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Buddy Guy's Live at Legends cd

Buddy Guy

Live at Legends


File next to: Jimi Hendrix, Cream

Those who've seen Buddy Guy live know that his shows are a hit-and-miss affair. He can be as exciting as it gets, but he's also capable of drifting part-way through a set, letting things devolve into a series of extended, but ultimately aimless, guitar solos, song excerpts and needless banter with the audience. Live at Legends is closer to the "hit" category. Yes, there are a couple of drawn-out performances, but the bluesman mostly stays focused. "Best Damn Fool" opens on an especially combustible note, wasting no time before Guy rips out one of his patented fiery solos. It's followed by a blustery cover of Muddy Waters' "Mannish Boy," along with a couple of Guy's best originals: the ballad "Skin Deep" and his signature "Damn Right I Got the Blues." With only 11 songs, half of Live at Legends' running-time is devoted to covers, including a medley that brings together unremarkable versions of John Lee Hooker's "Boom Boom," Cream's "Strange Brew," Jimi Hendrix's "Voodoo Chile," and still more Cream with "Sunshine of Your Love." More originals would have been welcome, given Guy's deep catalog of keepers, but it's still great to hear him in such amped-up form. — Alan Sculley

Parakeet's Shonen Hearts cd


Shonen Hearts


File next to: Sugar, Shonen Knife

This London-based group is fronted by Mariko Doi of Yuck, who plays bass in that band. Here, she is joined by James Thomas and Jon Jackson of The History of Apple Pie. Parakeet's debut EP finds Doi bringing much more to the table than her role in Yuck might suggest. "Toumono," "Bananafish" and the title track are crisp rockers bathed in gauzy walls-of-sound guitars and hook-filled melodies. "Hiccups" is a more straightforward mix of garage rock with angular vocal and guitar lines. A poppier side emerges on "Darumasanga." At six songs, Shonen Hearts leaves one wanting to hear more. — Alan Sculley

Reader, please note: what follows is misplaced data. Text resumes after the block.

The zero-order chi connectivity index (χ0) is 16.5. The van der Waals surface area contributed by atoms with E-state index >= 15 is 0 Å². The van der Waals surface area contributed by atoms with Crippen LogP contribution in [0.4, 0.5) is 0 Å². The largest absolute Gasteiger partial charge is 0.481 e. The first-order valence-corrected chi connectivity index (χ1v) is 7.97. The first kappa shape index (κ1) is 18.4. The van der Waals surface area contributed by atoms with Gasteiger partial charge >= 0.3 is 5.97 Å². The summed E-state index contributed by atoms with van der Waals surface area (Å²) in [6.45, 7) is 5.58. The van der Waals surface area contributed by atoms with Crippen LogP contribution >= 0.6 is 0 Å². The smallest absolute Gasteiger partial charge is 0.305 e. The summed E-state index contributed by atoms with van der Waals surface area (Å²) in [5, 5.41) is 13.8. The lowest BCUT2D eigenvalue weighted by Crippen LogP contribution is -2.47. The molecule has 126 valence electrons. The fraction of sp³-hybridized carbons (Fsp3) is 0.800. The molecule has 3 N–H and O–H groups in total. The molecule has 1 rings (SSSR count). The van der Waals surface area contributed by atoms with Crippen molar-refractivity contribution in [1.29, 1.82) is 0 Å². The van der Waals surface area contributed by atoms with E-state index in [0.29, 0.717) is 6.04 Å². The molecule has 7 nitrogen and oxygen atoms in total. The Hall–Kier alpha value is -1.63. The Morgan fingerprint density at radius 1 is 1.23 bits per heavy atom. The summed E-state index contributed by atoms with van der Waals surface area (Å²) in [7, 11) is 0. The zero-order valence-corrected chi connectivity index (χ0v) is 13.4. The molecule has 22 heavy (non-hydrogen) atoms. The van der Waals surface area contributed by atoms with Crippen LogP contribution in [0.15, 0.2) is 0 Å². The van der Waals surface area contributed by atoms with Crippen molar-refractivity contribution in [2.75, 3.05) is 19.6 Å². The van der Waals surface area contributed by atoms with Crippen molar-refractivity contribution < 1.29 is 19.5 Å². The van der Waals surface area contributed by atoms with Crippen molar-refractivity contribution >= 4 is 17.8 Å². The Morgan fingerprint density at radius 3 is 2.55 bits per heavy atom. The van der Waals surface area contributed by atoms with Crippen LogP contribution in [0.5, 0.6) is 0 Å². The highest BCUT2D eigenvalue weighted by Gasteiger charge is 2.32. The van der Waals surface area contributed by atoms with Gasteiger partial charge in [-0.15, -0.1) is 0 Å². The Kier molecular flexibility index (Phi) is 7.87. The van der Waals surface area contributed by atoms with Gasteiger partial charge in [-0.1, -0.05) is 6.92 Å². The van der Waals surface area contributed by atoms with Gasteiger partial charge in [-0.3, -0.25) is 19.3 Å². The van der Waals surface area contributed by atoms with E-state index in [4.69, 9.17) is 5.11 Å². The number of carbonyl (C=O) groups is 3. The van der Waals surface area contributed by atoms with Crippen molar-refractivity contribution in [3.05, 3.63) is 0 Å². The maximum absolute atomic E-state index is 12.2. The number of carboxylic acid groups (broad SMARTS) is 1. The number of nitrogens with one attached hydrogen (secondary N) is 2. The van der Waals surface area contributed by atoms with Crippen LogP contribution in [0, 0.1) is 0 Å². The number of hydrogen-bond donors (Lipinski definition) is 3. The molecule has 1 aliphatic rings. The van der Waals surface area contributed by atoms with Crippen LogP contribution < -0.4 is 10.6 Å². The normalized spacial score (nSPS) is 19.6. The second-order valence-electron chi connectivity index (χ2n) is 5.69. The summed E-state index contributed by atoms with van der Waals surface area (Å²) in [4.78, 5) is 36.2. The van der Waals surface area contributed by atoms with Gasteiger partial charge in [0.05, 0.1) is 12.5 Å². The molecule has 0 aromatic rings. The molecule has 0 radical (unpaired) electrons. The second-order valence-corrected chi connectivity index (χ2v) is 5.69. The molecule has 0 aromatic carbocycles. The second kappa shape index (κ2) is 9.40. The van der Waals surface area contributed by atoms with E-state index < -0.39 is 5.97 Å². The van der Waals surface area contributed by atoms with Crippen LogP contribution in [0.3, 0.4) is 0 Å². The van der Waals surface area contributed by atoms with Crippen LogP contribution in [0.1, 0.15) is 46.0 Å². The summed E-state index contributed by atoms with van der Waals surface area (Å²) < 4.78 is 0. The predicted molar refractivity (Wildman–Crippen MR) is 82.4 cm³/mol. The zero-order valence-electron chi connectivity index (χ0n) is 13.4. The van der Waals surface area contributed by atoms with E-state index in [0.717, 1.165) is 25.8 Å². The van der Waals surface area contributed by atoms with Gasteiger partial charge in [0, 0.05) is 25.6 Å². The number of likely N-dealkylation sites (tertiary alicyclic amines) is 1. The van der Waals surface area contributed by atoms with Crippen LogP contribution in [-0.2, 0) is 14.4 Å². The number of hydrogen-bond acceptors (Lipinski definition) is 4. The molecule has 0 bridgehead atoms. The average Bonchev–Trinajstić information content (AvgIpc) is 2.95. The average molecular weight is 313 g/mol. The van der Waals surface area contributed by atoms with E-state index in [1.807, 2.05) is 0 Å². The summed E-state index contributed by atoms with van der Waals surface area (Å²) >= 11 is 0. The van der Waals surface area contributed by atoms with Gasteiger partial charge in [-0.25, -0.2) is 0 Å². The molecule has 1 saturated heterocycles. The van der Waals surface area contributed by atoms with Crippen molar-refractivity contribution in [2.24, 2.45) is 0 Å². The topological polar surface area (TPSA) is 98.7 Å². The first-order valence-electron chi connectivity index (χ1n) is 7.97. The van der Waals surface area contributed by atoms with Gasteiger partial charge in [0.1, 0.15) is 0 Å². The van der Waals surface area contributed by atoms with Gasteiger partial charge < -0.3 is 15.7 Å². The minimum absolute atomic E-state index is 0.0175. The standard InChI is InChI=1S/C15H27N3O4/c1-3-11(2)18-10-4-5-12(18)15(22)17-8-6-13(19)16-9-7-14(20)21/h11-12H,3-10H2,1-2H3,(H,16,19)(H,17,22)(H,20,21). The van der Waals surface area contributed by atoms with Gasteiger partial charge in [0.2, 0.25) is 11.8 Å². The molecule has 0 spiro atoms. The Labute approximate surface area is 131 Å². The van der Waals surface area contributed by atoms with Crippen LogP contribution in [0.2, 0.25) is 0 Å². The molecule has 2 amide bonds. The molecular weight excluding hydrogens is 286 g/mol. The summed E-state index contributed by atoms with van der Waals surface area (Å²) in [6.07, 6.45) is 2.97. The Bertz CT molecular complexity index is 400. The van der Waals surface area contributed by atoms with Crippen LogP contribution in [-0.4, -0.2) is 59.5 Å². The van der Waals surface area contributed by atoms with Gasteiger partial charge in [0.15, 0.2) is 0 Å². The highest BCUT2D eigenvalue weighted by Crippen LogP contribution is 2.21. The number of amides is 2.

Rage Against the Machine's XX cd

Rage Against the Machine



File next to: P.O.D., Incubus

As deluxe reissues of albums go, this box set devoted to Rage Against the Machine's debut album XX is about as extensive as they get. It features the original album on both vinyl and CD, as well as a second disc featuring original album demos, which are so highly developed that they amount to an alternate version of XX. There's also a pair of DVDs featuring the band's first public performance from 1991, another show from 2010, numerous other live clips, and the music videos for a dozen songs. It's all worthwhile viewing and listening from a band that essentially launched the entire rap-rock genre with its combination of distinctive guitar riffs and politically agitated lyrics. Twenty years down the road, tracks like "Killing in the Name," "Take the Power Back" and "Township Rebellion" sound as urgent, alive and relevant as ever. — Alan Sculley

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